If you’re struggling to write the big dramatic moments – the battles and deaths and marriages – maybe you need to approach them from a distance and focus instead on the quieter moments. To borrow a phrase from Richard Ford, maybe you need to ‘concentrate on the quieter human eddy.’
Video transcript follows below:
Raymond Chandler quipped, ‘When in doubt have a man walk through a door with a gun in his hand.’ But his advice should come with a warning: prose fiction isn’t the best medium through which to deal directly with extreme experiences.
Films are great for shoot outs and explosions and battles and car chases. We’re often surprised when the film adaptation of a book we love introduces a whole lot of fighting and action that we don’t remember in the original. An extreme example was the film adaptation of Richard Ford’s Independence Day. Ford’s tale of a middle-aged real estate agent visiting the basketball hall of fame with his troubled son, became, on the big screen, a sci-fi epic in which Will Smith has to save the world from an alien invasion.
Cinema primarily depicts events from an imagined objective standpoint. When we watch Will Smith flying his plane towards the alien mothership, our viewing of the incident isn’t linked to any subjective position – we’re not viewing the scene through a character’s experience. In fiction, many of the best battle scenes also rely on some form of objectivity – in Tolstoy’s superb account of the Battle of Borodino he often relies on the perspectives of characters who are watching the scene from above, and who at the time are not directly involved in the fighting. But we still see things through the perspective of different characters; indeed, one of the reasons why literature remains important in our videological era is because it’s better than cinema at exploring inner experience. Or at least it’s better at exploring certain types of inner experiences.
Because the other big difference between cinema and prose is that whereas cinema uses non-verbal sound and pictures to convey experience, when writing ‘it’s only words, and words are all we have.’ And here’s the problem with writing extreme experiences – these are moments at which linguistic consciousness fails us. These are moments at which our flight or fight responses kick in, and our brains prioritise basic survival functions. Words are one of the first things to go, which is why we scream rather than shout ‘how frightening!’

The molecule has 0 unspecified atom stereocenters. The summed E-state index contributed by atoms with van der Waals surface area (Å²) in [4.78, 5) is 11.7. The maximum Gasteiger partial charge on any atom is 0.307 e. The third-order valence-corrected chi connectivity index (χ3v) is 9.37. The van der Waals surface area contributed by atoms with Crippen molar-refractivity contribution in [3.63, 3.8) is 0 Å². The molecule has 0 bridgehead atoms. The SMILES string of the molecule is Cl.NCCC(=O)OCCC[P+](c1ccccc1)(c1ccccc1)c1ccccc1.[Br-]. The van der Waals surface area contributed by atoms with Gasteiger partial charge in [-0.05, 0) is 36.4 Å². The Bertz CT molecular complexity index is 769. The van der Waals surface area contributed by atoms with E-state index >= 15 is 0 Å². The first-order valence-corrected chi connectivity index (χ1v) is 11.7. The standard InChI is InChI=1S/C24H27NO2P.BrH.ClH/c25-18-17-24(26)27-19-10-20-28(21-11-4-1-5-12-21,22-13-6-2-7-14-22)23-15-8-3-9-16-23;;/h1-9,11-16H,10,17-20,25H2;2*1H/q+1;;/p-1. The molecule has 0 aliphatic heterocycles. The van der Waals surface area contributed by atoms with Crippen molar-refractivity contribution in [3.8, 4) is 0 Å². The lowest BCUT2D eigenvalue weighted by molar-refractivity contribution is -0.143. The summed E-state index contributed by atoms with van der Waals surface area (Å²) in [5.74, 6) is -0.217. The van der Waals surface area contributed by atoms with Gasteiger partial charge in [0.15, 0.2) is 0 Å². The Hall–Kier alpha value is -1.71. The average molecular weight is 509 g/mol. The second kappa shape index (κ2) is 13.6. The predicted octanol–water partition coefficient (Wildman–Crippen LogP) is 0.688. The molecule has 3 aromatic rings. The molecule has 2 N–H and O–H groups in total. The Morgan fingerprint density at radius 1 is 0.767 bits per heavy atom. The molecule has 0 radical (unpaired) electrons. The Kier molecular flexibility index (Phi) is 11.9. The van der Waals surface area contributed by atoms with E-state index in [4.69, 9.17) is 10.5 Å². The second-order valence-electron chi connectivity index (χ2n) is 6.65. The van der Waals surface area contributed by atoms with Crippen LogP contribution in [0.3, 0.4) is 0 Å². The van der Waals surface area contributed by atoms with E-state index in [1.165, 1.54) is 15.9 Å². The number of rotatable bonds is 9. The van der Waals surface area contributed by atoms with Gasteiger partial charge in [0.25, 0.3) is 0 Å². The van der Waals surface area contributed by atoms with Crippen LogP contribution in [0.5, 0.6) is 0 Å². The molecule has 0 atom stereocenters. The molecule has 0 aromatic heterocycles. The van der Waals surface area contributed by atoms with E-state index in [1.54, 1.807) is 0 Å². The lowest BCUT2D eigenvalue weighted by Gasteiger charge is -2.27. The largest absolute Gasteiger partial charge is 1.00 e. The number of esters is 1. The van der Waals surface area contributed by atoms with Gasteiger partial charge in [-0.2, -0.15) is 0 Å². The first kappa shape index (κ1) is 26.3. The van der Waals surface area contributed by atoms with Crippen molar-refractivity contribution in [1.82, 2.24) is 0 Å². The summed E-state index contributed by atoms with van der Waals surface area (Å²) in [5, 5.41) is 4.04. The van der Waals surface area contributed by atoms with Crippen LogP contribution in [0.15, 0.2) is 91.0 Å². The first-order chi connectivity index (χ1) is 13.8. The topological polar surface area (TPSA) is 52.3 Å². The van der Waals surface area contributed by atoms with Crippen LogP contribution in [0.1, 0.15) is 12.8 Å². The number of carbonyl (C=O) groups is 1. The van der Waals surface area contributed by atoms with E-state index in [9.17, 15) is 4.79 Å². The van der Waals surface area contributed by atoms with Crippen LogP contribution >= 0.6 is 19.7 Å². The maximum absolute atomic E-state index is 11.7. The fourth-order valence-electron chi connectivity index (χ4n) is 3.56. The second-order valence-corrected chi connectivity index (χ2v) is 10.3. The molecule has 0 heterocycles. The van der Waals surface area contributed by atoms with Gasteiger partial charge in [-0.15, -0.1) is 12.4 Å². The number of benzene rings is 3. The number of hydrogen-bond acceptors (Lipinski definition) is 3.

Since we’ve only words, it’s very hard to write about a wordless state, and we often resort to clichés and myths. For instance, despite the insistence of thousands of writers, when you’re knocked unconscious, everything doesn’t go black. Everything doesn’t really go anything, because if it did you wouldn’t be unconscious.
It’s not that fiction shouldn’t deal with extreme moments, but usually, the best way to approach them is from a distance – to write about them from the safety of what Richard Ford calls ‘the quieter human eddy’. For instance, the bits we remember from Vietnam War films are often battle scenes – the napalm attack in Apocalypse Now, the carnage at the end of Platoon, or the fight for Hamburger Hill – but while Tim O’Brien’s short story collection The Things they Carried deals equally with the dehumanising effect of war, its focus falls on quieter moments; for instance, the title story climaxes with Lieutenant Jimmy Cross burning letters sent from his sweetheart.
To an extent the same thing applies with experiences that are emotionally intense. An example of this is Jhumpa Lahiri’s story ‘A Temporary Matter,’ in which a relationship falls apart six months after the couple suffered a stillbirth. There is not much one can say about the grief of two parents on the day their child is still-born. What words can convey such pain? In order to speak about their grief, it is necessary to approach it from a distance; to talk about how they are coping six months later; to concentrate on the quieter human eddy.
Thanks for watching, and good luck with your writing.
(The thumbnail image uses a photograph by Amanda Tipton. It’s covered by a Creative Commons license, and you can find more of her work here: https://www.flickr.com/photos/demandaj/)